Understanding the interfaces where solids and liquids meet is key to controlling a wide range of energy-relevant processes, from how batteries store energy to how metals corrode, and more. However, there are many unanswered questions around how these processes work at the atomic or molecular scale.
Now a team of Foundry staff and users have explored such interfaces and found what they describe as a treasure trove of unexpected results that expands our understanding of working interfaces and how to probe them.
They deployed a powerful X-ray technique to detect the hidden “fingerprints” of various chemical species that collect just above the surface of a platinum electrode immersed in sulfuric acid. They then used supercomputer simulations to make sense of these measurements. This first-of-its-kind study of the molecular structure of the platinum-sulfuric acid interface was recently published in the Journal of the American Chemical Society.
Just before oxygen should be produced, it had long been believed that the surface of the metal electrode starts to corrode or oxidize. What the Berkeley Lab team found challenges the conventional understanding of this electrochemical interface. They found no evidence for the presence of platinum oxide at this stage of the reaction. Instead, the team’s measurements were interpreted as indicating elevated concentrations of sulfate ions near the platinum surface – concentrations that are much higher than those found in the liquid far from the electrode.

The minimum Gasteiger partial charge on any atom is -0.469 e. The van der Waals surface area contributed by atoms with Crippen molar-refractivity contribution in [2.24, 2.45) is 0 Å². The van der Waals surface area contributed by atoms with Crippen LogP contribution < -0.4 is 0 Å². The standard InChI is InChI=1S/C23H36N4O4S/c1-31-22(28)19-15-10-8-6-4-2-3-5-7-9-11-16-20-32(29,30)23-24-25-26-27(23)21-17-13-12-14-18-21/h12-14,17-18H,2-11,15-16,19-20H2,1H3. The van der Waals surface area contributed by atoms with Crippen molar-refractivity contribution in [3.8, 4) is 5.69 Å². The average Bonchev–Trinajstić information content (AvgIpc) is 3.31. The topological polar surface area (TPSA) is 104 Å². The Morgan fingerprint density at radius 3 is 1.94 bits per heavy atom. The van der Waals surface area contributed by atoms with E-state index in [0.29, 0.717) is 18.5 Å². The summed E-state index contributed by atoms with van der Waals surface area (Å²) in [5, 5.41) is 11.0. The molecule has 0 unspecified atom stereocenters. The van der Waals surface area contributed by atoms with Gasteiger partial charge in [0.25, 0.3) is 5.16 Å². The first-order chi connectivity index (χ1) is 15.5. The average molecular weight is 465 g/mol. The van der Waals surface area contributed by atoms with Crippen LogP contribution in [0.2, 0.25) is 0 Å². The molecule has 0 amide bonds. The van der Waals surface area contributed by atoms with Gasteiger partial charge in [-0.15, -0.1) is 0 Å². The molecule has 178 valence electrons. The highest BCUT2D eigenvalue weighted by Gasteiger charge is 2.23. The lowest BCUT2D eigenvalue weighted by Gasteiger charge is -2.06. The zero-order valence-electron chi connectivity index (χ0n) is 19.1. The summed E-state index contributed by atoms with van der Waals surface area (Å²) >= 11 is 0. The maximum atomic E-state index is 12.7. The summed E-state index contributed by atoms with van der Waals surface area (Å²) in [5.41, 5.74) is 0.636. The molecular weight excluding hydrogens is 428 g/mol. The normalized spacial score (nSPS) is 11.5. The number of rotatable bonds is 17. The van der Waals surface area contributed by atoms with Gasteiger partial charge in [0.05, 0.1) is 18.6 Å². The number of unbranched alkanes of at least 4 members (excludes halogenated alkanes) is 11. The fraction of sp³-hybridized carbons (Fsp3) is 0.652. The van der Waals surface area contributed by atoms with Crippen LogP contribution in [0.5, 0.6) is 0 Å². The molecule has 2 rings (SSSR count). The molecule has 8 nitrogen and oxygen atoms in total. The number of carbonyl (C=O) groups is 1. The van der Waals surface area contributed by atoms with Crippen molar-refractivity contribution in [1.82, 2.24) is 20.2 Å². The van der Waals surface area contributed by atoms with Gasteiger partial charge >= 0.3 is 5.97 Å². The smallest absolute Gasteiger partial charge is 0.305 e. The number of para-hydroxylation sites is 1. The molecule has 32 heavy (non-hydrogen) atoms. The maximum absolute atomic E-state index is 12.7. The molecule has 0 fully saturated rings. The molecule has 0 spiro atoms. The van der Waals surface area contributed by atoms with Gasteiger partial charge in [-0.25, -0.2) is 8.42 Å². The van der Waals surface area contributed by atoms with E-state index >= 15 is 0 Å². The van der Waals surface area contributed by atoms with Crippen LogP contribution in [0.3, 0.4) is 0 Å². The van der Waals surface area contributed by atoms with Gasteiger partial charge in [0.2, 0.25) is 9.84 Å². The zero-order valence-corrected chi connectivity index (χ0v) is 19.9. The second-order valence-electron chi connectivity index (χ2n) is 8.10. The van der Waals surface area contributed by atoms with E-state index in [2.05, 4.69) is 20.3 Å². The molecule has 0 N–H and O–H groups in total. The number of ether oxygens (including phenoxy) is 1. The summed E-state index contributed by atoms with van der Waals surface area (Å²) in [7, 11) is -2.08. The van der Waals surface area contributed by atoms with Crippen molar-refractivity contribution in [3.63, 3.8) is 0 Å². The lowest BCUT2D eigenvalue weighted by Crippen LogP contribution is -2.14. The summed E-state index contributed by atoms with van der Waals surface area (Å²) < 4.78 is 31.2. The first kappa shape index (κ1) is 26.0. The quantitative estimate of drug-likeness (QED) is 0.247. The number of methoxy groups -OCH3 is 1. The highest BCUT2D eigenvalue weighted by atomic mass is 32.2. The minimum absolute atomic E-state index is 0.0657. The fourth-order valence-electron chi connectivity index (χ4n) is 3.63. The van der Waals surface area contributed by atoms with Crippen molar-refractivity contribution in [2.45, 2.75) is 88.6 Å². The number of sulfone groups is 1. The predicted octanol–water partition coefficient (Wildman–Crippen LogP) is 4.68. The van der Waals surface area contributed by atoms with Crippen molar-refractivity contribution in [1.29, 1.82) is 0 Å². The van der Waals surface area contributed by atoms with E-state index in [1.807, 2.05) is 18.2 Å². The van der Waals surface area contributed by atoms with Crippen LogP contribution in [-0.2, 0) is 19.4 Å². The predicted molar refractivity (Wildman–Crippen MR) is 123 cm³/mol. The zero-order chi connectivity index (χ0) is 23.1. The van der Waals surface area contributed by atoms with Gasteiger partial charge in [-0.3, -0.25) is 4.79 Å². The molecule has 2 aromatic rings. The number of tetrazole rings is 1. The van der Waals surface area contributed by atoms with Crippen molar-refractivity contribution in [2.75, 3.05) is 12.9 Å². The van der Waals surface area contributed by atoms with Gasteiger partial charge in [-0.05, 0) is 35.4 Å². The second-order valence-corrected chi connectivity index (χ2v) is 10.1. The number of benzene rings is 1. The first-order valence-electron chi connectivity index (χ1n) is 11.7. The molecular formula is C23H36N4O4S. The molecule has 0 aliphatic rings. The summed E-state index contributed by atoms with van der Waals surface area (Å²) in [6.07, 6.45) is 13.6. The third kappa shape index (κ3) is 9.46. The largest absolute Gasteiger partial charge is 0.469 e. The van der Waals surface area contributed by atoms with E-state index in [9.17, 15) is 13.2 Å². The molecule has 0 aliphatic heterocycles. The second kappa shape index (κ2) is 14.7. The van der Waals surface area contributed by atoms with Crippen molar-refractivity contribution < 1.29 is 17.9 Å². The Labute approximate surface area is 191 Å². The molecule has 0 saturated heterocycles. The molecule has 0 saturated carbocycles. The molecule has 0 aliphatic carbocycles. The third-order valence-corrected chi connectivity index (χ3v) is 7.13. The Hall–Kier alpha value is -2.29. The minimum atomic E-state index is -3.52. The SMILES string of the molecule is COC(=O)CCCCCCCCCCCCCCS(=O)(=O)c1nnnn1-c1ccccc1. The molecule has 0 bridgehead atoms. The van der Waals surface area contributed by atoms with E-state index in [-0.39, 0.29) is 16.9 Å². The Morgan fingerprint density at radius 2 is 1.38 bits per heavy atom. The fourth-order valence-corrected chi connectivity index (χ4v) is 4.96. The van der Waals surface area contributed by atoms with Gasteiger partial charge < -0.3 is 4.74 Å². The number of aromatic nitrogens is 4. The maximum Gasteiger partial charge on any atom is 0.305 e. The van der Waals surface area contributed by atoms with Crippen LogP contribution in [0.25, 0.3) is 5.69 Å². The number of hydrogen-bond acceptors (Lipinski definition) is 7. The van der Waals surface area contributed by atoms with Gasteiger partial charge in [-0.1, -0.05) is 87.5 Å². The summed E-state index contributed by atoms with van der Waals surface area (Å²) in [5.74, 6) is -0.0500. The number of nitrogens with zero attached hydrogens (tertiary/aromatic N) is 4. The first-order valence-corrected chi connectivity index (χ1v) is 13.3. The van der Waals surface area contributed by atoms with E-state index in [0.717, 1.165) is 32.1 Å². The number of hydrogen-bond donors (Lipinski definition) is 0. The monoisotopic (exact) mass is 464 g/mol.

The findings will have a direct impact in scientists’ ability to understand wetting, corrosion, membranes, and electrochemical phenomena. Now that the Berkeley Lab researchers have proven that rust isn’t always a foregone conclusion, they hope to further their work by using X-ray spectroscopy to study how corrosion occurs in copper or iron.